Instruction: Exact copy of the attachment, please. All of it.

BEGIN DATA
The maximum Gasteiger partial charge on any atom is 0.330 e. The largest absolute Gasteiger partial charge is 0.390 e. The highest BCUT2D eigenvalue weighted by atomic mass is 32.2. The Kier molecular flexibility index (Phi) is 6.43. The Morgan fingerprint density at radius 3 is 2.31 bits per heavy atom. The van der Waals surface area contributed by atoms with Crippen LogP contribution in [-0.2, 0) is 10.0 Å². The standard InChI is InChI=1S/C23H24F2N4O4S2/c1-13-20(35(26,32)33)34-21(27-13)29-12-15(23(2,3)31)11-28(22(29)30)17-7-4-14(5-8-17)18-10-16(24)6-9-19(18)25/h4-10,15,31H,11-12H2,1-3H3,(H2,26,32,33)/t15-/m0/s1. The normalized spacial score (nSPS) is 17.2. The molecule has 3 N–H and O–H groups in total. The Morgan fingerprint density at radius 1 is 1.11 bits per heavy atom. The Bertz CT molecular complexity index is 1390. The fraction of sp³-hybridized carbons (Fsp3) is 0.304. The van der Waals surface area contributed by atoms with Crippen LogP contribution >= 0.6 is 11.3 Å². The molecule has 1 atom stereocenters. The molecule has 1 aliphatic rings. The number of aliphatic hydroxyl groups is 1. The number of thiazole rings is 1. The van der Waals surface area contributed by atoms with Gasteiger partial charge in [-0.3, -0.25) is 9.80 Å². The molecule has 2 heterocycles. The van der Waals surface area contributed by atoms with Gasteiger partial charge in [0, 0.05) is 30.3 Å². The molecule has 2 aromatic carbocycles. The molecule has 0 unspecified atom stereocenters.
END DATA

The maximum Gasteiger partial charge on any atom is 0.330 e. The largest absolute Gasteiger partial charge is 0.390 e. The highest BCUT2D eigenvalue weighted by atomic mass is 32.2. The Kier molecular flexibility index (Phi) is 6.43. The Morgan fingerprint density at radius 3 is 2.31 bits per heavy atom. The van der Waals surface area contributed by atoms with Crippen LogP contribution in [-0.2, 0) is 10.0 Å². The standard InChI is InChI=1S/C23H24F2N4O4S2/c1-13-20(35(26,32)33)34-21(27-13)29-12-15(23(2,3)31)11-28(22(29)30)17-7-4-14(5-8-17)18-10-16(24)6-9-19(18)25/h4-10,15,31H,11-12H2,1-3H3,(H2,26,32,33)/t15-/m0/s1. The normalized spacial score (nSPS) is 17.2. The molecule has 3 N–H and O–H groups in total. The Morgan fingerprint density at radius 1 is 1.11 bits per heavy atom. The Bertz CT molecular complexity index is 1390. The fraction of sp³-hybridized carbons (Fsp3) is 0.304. The van der Waals surface area contributed by atoms with Crippen LogP contribution >= 0.6 is 11.3 Å². The molecule has 1 atom stereocenters. The molecule has 1 aliphatic rings. The number of aliphatic hydroxyl groups is 1. The number of thiazole rings is 1. The van der Waals surface area contributed by atoms with Gasteiger partial charge in [-0.3, -0.25) is 9.80 Å². The molecule has 2 heterocycles. The van der Waals surface area contributed by atoms with Gasteiger partial charge in [0, 0.05) is 30.3 Å². The molecule has 2 aromatic carbocycles. The molecule has 0 unspecified atom stereocenters.